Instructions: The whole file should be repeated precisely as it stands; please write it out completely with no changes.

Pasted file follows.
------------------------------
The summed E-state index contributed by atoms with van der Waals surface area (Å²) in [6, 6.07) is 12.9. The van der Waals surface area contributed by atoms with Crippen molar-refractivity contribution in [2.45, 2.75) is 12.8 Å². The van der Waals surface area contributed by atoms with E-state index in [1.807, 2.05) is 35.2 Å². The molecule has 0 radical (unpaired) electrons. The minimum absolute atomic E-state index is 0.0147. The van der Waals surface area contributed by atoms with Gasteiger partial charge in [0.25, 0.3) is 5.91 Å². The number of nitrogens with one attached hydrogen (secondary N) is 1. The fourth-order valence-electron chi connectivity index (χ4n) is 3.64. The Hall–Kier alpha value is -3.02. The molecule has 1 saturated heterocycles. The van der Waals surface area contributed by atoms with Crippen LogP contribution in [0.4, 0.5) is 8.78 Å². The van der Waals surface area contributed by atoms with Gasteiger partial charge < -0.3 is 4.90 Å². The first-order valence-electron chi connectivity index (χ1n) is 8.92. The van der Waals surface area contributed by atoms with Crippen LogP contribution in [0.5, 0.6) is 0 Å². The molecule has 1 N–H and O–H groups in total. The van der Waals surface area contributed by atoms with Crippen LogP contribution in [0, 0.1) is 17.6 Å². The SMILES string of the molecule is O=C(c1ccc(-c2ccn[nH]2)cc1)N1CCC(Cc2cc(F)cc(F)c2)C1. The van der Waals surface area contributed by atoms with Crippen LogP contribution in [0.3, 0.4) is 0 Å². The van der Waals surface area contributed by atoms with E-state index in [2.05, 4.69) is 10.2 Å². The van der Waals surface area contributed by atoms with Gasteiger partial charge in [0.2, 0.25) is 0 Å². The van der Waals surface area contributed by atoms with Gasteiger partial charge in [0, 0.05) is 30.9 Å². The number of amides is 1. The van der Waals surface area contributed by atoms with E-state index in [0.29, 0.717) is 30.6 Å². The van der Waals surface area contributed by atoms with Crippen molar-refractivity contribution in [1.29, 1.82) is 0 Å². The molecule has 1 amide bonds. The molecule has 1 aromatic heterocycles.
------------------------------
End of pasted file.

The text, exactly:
The summed E-state index contributed by atoms with van der Waals surface area (Å²) in [6, 6.07) is 12.9. The van der Waals surface area contributed by atoms with Crippen molar-refractivity contribution in [2.45, 2.75) is 12.8 Å². The van der Waals surface area contributed by atoms with E-state index in [1.807, 2.05) is 35.2 Å². The molecule has 0 radical (unpaired) electrons. The minimum absolute atomic E-state index is 0.0147. The van der Waals surface area contributed by atoms with Gasteiger partial charge in [0.25, 0.3) is 5.91 Å². The number of nitrogens with one attached hydrogen (secondary N) is 1. The fourth-order valence-electron chi connectivity index (χ4n) is 3.64. The Hall–Kier alpha value is -3.02. The molecule has 1 saturated heterocycles. The van der Waals surface area contributed by atoms with Crippen LogP contribution in [0.4, 0.5) is 8.78 Å². The van der Waals surface area contributed by atoms with Gasteiger partial charge < -0.3 is 4.90 Å². The first-order valence-electron chi connectivity index (χ1n) is 8.92. The van der Waals surface area contributed by atoms with Crippen LogP contribution in [0.5, 0.6) is 0 Å². The molecule has 1 N–H and O–H groups in total. The van der Waals surface area contributed by atoms with Crippen LogP contribution in [0, 0.1) is 17.6 Å². The SMILES string of the molecule is O=C(c1ccc(-c2ccn[nH]2)cc1)N1CCC(Cc2cc(F)cc(F)c2)C1. The van der Waals surface area contributed by atoms with Crippen LogP contribution in [0.3, 0.4) is 0 Å². The van der Waals surface area contributed by atoms with E-state index in [2.05, 4.69) is 10.2 Å². The van der Waals surface area contributed by atoms with Gasteiger partial charge in [0.2, 0.25) is 0 Å². The van der Waals surface area contributed by atoms with Gasteiger partial charge in [0, 0.05) is 30.9 Å². The number of amides is 1. The van der Waals surface area contributed by atoms with E-state index in [0.29, 0.717) is 30.6 Å². The van der Waals surface area contributed by atoms with Crippen molar-refractivity contribution in [1.29, 1.82) is 0 Å². The molecule has 1 amide bonds. The molecule has 1 aromatic heterocycles.